By Matthew Hutson, published on July 1, 2009 - last reviewed on December 20, 2012
When Jim Gaffigan hears about fellow comedians getting married, his first reaction is, "'We're comedians. We're from another planet. You're mating with one of these humans?' As an occupation, comedy is very unconventional"—and draws unconventional people. So what's inside their alien DNA?
Stand-ups are often painted as both extroverted and neurotic. They complain to strangers for a living, after all. But new research analyzing 31 stand-ups reveals some surprises. First, they're more introverted than the average "human." "I suspect that comedians use comedy as a vehicle to enhance their status, maybe because they were less desired before they became comedians," says Gil Greengross, who co-authored the study with Geoffrey Miller, both of the University of New Mexico. And away from the mic, the job requires independent writing and travel, as well as career self-management.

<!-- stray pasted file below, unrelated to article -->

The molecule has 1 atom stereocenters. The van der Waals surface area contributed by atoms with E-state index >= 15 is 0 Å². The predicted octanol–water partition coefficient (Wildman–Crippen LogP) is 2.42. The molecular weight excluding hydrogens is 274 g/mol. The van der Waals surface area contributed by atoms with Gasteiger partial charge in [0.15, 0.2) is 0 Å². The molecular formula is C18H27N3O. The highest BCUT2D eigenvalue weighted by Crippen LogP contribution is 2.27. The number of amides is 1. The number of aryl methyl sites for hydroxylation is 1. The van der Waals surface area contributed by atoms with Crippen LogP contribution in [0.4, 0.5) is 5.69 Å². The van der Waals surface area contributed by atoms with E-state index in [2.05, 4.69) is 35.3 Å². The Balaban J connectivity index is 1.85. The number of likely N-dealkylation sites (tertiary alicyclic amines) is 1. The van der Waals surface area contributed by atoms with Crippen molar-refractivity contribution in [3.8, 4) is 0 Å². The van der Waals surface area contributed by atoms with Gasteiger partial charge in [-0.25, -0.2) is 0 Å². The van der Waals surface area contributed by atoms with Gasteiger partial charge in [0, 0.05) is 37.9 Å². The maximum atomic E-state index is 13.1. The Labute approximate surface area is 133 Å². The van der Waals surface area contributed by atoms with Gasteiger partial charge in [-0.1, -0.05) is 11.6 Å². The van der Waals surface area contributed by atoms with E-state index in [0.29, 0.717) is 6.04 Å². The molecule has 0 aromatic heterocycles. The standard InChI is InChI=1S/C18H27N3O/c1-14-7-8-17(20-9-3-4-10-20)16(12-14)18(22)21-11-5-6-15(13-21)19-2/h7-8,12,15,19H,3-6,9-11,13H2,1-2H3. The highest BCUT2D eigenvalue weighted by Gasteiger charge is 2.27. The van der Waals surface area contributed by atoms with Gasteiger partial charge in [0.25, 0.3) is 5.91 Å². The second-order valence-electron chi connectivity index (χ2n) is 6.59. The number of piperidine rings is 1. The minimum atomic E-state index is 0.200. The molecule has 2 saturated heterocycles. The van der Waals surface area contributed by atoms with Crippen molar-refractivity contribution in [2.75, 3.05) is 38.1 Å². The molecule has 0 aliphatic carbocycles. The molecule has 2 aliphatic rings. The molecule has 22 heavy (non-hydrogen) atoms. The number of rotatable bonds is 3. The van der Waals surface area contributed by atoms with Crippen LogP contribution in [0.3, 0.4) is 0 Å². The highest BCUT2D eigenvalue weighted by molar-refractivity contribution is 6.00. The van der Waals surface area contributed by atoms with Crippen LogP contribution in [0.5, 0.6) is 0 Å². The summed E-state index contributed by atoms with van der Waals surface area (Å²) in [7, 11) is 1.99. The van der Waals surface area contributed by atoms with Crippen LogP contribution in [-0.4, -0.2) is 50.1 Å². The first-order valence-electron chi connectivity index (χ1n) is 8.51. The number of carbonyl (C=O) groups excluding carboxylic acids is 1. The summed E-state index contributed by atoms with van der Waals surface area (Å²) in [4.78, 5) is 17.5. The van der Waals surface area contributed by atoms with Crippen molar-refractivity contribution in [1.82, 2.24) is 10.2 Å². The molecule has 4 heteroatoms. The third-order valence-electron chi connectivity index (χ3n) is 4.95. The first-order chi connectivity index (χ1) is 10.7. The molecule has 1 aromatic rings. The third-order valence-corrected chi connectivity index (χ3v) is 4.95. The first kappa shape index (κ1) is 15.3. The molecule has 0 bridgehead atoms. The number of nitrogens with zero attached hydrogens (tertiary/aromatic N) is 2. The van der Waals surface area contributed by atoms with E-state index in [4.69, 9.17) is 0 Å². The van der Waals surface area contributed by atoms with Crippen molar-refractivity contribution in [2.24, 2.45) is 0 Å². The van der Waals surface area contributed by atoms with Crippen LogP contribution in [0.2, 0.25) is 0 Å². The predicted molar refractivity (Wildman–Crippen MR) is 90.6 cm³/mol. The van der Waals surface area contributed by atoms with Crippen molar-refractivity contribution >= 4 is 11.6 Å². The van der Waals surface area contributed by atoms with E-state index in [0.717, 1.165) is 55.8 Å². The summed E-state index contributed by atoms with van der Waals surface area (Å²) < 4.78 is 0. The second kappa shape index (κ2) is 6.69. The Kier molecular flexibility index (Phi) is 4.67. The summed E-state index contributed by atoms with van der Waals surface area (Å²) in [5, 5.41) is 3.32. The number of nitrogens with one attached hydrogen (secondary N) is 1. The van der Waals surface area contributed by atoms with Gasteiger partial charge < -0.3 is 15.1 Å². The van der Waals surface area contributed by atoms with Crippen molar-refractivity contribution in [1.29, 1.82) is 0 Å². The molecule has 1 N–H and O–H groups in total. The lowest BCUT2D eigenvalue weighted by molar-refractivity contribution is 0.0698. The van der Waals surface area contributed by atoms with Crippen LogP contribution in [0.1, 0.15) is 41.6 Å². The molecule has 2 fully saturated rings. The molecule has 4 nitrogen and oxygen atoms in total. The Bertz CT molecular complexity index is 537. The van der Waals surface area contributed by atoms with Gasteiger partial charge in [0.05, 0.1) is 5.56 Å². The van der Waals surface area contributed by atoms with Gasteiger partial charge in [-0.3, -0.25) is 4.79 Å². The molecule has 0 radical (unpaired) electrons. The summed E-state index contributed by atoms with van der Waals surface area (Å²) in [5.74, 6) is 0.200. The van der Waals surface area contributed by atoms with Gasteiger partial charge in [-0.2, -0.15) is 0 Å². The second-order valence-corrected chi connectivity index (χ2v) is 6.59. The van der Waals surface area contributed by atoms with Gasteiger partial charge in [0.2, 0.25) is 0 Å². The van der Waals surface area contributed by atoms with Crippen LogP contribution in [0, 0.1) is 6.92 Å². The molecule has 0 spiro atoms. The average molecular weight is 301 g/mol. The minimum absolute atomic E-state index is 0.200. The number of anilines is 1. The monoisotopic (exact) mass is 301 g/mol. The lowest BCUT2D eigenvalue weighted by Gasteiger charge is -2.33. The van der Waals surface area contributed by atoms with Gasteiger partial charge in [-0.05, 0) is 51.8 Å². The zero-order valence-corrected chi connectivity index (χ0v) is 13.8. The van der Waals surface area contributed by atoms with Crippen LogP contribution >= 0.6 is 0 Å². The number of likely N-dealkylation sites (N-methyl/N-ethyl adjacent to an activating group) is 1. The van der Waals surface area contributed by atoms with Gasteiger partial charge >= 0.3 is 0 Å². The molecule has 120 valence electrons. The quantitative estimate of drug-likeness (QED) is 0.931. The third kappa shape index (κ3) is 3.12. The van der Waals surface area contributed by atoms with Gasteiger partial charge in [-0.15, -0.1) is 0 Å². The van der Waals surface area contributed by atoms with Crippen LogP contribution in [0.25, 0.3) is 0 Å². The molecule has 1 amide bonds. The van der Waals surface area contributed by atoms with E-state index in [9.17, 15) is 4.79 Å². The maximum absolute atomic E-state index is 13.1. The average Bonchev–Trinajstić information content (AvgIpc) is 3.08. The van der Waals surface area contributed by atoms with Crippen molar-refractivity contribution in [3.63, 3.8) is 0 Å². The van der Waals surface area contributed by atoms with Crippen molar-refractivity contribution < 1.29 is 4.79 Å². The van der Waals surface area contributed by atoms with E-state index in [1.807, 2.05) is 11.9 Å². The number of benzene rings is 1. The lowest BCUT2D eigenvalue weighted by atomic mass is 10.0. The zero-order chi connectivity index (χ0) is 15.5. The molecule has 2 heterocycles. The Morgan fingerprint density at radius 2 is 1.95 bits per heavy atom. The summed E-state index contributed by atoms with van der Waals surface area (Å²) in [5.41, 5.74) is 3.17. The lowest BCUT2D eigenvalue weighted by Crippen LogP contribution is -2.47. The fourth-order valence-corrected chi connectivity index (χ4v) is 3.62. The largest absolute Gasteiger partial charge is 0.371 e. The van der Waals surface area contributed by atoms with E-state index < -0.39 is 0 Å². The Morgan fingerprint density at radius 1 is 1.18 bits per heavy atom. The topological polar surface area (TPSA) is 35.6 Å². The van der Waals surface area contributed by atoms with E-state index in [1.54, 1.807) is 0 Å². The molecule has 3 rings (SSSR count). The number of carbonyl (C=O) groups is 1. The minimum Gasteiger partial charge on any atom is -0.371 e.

Despite a few noteworthy worriers like Richard Lewis, comics aren't any more neurotic than other people. But they are more disagreeable. "We're observers," comedian Michael Showalter says. "A by-product is being judgmental."
Comedians are more open to experience, too—they're imaginative and curious. No surprise there. Gaffigan notes that observational comics like him try to look at mundane topics like bagging groceries from new perspectives.
Ten humor writers also participated. They didn't differ markedly from noncomedians, except that they were slightly more agreeable and much more open to experience—even more open than stand-ups. Why? Well, stand-ups, unlike writers (or actors), both create and perform material. ("We look at singer-songwriters as kindred spirits," Gaffigan says.) Writers can be more experimental. "Not everyone has to buy their books," Greengross says, "but in stand-up, people have to laugh or you're in trouble."